The disciplines of History from Below and Subaltern Studies deserve intentional integration into modern scholarship on the Middle East. This argument finds its roots in reevaluating the perspective from which history has been recorded and returning agency to the narratives of those who have been co-opted or ignored.
The study of History from Below (HfB) seeks to correct an absence of non-elite history by drawing on Marx, Gramsci, and Hobsbawn to focus on episodes of social protest, resistance, and mass movements from the perspective of non-elite classes, whose views are often invisible or subsumed under the hegemony of more powerful social and economic groups.
The current discourse of modern Middle East scholarship, regional power dynamics, state sovereignty, and global institutions continues this trend of utilizing traditional history and top-down narratives of those in power, with little room for non-elite classes and their influence, capabilities and agency. Grassroots history is fundamental to subaltern studies and both approaches offer the traditional Middle East scholar a more comprehensive lens through which to understand the complexities of the region.
The term subaltern refers to a wide range of groups who possess subordinate social, political, economic, and ideological status. Its usage was popularized after Ranajit Guha’s publication of the Subaltern Studies project. This work drew on Antonio Gramsci and his fluid concepts of class and state to shape a "politics of the people"----a move away from grassroots history’s orthodox-Marxist economic determinism----as well as Michel Foucault's discursive method of analysis to focus on subaltern agency and consciousness. The strength of the original project was the presence of differences and lack of a covering theory.
Grassroots history drifted away from revisions on elite historiography toward popular culture after the publication of Edward Said’s Orientalism. The shift marked a point at which Subaltern Studies began to exclude the Subaltern on which it built its foundations. Sumit Sarkar coined this shift the "Saidian" turn, where an increased emphasis upon colonial discourse, concern with the intellectual foundations of colonialism and attempts to deconstruct the Euro-centricity of colonial discourse all led to the unintended consequence of restoring Euro-centricity. Often accused of its own universalism, the post-modern critique of universalism can grossly simplify and homogenize while Said's relentless cultural focus on colonial domination can erase any pre-colonial or indigenous roots.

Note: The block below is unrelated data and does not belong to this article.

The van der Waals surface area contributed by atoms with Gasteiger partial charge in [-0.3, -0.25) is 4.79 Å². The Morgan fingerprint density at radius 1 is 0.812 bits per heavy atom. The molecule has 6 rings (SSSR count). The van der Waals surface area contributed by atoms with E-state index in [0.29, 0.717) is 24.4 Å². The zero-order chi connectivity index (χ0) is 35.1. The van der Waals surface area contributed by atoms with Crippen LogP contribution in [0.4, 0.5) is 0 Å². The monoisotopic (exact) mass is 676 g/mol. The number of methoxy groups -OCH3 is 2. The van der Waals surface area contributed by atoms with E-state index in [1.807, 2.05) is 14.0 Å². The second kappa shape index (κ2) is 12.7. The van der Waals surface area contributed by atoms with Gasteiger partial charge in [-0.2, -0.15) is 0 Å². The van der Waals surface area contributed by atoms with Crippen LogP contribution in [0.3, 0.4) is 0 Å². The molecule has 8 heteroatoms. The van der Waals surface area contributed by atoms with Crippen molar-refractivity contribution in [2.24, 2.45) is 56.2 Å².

Champion of a similar critique in the seminal but gravely opaque work, "Can the Subaltern Speak?," Gayatri Spivak elicits concern with the processes of postcolonial studies that ironically reinstated the imperatives of political domination, economic exploitation and cultural erasure that it sought to dismantle. Spivak suggested scholars who attempt to offer voice to the dispossessed will invariably encounter a collectivizing assumption of cultural solidarity among a heterogeneous people as well as a dependence upon western intellectuals to "speak for" the subaltern condition. To put more simply, at the core of her main theoretical objection is a frustration with academic assumptions of a subaltern collectivity, which further reinforces a totalizing, essentialist myth and which does not account for the heterogeneity of the colonized.
These post-modern evolutions underline their theoretical and methodological importance for modern Middle East scholarship. Given the depth and breadth of Middle East Studies, it is imperative that current discussions seek to engage intersectionalities and avoid approaches that essentialize culture and consciousness. Reflected in HfB and later Subaltern Studies’ evolution toward a more inclusive and critical discipline, modern MES must be reflexive. Postmodern scholarship has helped scholars of the Middle East cut down on sweeping generalizations----e.g., Sherene Seikaly and Erik-jan Zürcher----and grand narratives by deconstructing identities while retaining political and social context.
MES must continue to battle methodological and theoretical objections that prioritize elite historiography and allow for the dominance of imperialist constructs. “If the West sentenced the otherness of the conquered to History," writes Gyan Prakash, "to recognize that project now as the work of a universal logic which used and produced difference without compromising its sovereignty is to repeat that act of incarceration” (236). Scholars must remain diligent if they wish to take seriously the multiplicity and difference inhabiting the social world. They must be aware of the dangers of such a project, underscored by Prakash, in order to further discussions that include the agency of the non-elite.
Jessica Wamala is a member of the Peace Corps Volunteers in Fez, Morocco. Wamala received a Master's Degree from the University of Oxford, where her research focused on women's social movements in Palestinian civil society.